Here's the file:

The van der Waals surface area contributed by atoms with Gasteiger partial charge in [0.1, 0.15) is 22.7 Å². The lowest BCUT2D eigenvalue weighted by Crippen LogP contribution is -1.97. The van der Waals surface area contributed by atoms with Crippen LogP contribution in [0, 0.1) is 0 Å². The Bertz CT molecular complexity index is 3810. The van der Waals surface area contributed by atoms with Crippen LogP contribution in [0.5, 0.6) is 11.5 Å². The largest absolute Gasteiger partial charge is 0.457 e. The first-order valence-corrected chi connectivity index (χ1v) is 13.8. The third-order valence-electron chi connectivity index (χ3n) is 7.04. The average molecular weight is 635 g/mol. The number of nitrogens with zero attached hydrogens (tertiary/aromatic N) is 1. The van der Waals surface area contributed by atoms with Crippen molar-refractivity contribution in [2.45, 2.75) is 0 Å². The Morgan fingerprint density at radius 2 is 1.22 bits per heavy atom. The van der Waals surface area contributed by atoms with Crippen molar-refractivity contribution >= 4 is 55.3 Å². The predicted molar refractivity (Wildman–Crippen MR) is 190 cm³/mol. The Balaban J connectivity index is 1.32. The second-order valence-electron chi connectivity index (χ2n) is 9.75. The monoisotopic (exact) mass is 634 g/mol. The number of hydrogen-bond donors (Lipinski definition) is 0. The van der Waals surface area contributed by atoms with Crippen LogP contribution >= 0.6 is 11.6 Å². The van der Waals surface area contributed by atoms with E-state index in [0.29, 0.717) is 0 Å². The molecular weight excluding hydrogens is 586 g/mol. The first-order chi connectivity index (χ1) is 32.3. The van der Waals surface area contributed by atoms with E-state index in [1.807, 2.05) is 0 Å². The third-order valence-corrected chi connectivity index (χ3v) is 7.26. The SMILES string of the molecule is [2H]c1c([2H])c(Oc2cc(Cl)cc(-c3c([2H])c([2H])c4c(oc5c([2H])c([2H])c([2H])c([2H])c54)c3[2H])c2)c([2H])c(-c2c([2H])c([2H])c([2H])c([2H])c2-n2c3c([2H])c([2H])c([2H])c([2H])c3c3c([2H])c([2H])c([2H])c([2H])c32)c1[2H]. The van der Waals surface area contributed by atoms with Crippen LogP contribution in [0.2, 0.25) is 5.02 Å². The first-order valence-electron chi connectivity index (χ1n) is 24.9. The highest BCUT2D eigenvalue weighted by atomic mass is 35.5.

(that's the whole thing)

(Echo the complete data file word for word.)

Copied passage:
The van der Waals surface area contributed by atoms with Gasteiger partial charge in [0.1, 0.15) is 22.7 Å². The lowest BCUT2D eigenvalue weighted by Crippen LogP contribution is -1.97. The van der Waals surface area contributed by atoms with Crippen LogP contribution in [0, 0.1) is 0 Å². The Bertz CT molecular complexity index is 3810. The van der Waals surface area contributed by atoms with Crippen LogP contribution in [0.5, 0.6) is 11.5 Å². The largest absolute Gasteiger partial charge is 0.457 e. The first-order valence-corrected chi connectivity index (χ1v) is 13.8. The third-order valence-electron chi connectivity index (χ3n) is 7.04. The average molecular weight is 635 g/mol. The number of nitrogens with zero attached hydrogens (tertiary/aromatic N) is 1. The van der Waals surface area contributed by atoms with Crippen molar-refractivity contribution in [2.45, 2.75) is 0 Å². The Morgan fingerprint density at radius 2 is 1.22 bits per heavy atom. The van der Waals surface area contributed by atoms with Crippen molar-refractivity contribution >= 4 is 55.3 Å². The predicted molar refractivity (Wildman–Crippen MR) is 190 cm³/mol. The Balaban J connectivity index is 1.32. The second-order valence-electron chi connectivity index (χ2n) is 9.75. The monoisotopic (exact) mass is 634 g/mol. The number of hydrogen-bond donors (Lipinski definition) is 0. The van der Waals surface area contributed by atoms with Crippen LogP contribution >= 0.6 is 11.6 Å². The van der Waals surface area contributed by atoms with E-state index in [0.29, 0.717) is 0 Å². The molecular weight excluding hydrogens is 586 g/mol. The first-order chi connectivity index (χ1) is 32.3. The van der Waals surface area contributed by atoms with E-state index in [1.807, 2.05) is 0 Å². The third-order valence-corrected chi connectivity index (χ3v) is 7.26. The SMILES string of the molecule is [2H]c1c([2H])c(Oc2cc(Cl)cc(-c3c([2H])c([2H])c4c(oc5c([2H])c([2H])c([2H])c([2H])c54)c3[2H])c2)c([2H])c(-c2c([2H])c([2H])c([2H])c([2H])c2-n2c3c([2H])c([2H])c([2H])c([2H])c3c3c([2H])c([2H])c([2H])c([2H])c32)c1[2H]. The van der Waals surface area contributed by atoms with Crippen LogP contribution in [0.2, 0.25) is 5.02 Å². The first-order valence-electron chi connectivity index (χ1n) is 24.9. The highest BCUT2D eigenvalue weighted by atomic mass is 35.5.